Market ResearchEthnographic Market ResearchInsightsLiving Well

"OMG, Don’t You Just Love This Stuff!"

That time when a bottle of dish soap was more valuable than a designer coat.

A luxury-brand client and I were visiting young women in their homes. It was a total girl party as we played in their closets and talked about their favorite things (clothes, coats, bags, and accessories). You know those montage-makeover moments in movies where everything in the closet starts to come out? Yeah, it was like that.

One respondent pulled a very expensive coat from her hallway closet and said she always received compliments when she wore it. I was standing in her kitchen, and I backed up to get a full-length view of this magnificent coat. That’s when I moved a bottle of dish soap out of the way so I could have a better view.

As I moved the bottle, she said: “OMG, don’t you just love this stuff?”

And then she started talking – very excitedly! – about dish soap.

Dish! Soap!

The same woman who had casually mentioned that a $3,000 coat was cute was absolutely gushing about a bottle of dish soap.

  • ‘I love their messaging!’
  • ‘Look how cute the bottle is!’
  • ‘It smells good.’
  • ‘It doesn’t hurt my skin.’
  • ‘I’m not worried about using this product around my animals.’
  • ‘My husband made fun of me for loving this product so much, but now he is on board.’
  • ‘Anything that brand sells, we buy.’

It was truly over the top.


The bells in my head started clanging. These are the moments market researchers live for – those ah-ha moments when you know you are onto something big.

But was this a one-off situation, or did it really speak to a pattern? The researcher in me had to know. Another study held the answer.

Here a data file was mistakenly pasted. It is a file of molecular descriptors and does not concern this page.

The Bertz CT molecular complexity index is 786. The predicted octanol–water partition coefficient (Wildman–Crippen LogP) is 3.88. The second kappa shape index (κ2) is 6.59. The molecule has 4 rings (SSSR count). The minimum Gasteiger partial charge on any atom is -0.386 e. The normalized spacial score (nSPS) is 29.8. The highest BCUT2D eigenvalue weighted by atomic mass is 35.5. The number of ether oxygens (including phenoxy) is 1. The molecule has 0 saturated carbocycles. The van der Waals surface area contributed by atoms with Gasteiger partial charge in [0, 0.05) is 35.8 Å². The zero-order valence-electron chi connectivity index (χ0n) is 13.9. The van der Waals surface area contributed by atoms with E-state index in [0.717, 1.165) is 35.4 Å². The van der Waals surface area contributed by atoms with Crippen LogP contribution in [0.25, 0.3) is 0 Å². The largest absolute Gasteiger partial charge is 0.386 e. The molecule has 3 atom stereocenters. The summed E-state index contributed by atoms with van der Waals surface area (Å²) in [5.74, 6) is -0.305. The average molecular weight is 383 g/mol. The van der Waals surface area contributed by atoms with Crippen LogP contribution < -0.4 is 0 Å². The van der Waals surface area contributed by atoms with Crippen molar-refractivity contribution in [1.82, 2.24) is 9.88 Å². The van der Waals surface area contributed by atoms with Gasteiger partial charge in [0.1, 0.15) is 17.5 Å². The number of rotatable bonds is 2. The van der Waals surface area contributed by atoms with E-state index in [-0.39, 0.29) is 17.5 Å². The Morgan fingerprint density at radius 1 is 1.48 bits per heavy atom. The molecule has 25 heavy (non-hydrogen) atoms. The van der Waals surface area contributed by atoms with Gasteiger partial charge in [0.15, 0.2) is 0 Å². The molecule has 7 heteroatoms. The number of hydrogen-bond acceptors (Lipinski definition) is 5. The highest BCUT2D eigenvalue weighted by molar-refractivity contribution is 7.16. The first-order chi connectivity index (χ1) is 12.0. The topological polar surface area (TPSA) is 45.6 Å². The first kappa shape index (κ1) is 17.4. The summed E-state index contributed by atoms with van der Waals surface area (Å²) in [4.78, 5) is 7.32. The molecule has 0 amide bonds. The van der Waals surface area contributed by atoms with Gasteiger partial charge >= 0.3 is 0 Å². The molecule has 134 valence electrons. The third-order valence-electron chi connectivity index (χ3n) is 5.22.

This time we were looking at several designer handbags. The respondent quickly dropped them to the floor when she saw her most favorite and treasured item - an $80 tennis skirt.

We went shopping together later in the day. Our first stop? The store that sold the brand of tennis skirt the respondent liked so much.

As she shopped, she kept saying:

  • ‘They just get me.’
  • ‘This (outfit) is who I am.’
  • ‘This is the real me.’

In her mind, that $80 skirt (and the brand that made it) was infinitely more valuable than her expensive handbags.  


After marinating on this and comparing it to other research studies we were doing in luxury and health & wellness, those ah-ha moments crystallized into a simple, yet powerful insight that yielded a huge opportunity.

Brands need to make an emotional connection with their customers by meeting them where it matters –
in their Living Well space.

The passionate responses to dish soap and a tennis skirt demonstrated this simply. Those respondents are willing to be brand ambassadors, spend more, and go out of their way to buy the products that align with their priorities.

The passionate responses also helped us as a company realize that finding living well insights is our passion, and we can make a difference with this focus.  

So, now we are committed to helping brands understand:

  1. People aren’t seeking “luxury” items; they are seeking brands that represent them and their values. When this happens, the brand serves a higher purpose.
  1. Brands that help people live their authentic lives engender loyal supporters and authentic brand ambassadors.
  1. Living well considers the whole person, including their health and self-care.

We are now running all our market research insights through a “Living Well” lens. That enables us to help brands help others live well.

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Categories: Market Research, Ethnographic Market Research, Insights, Living Well /

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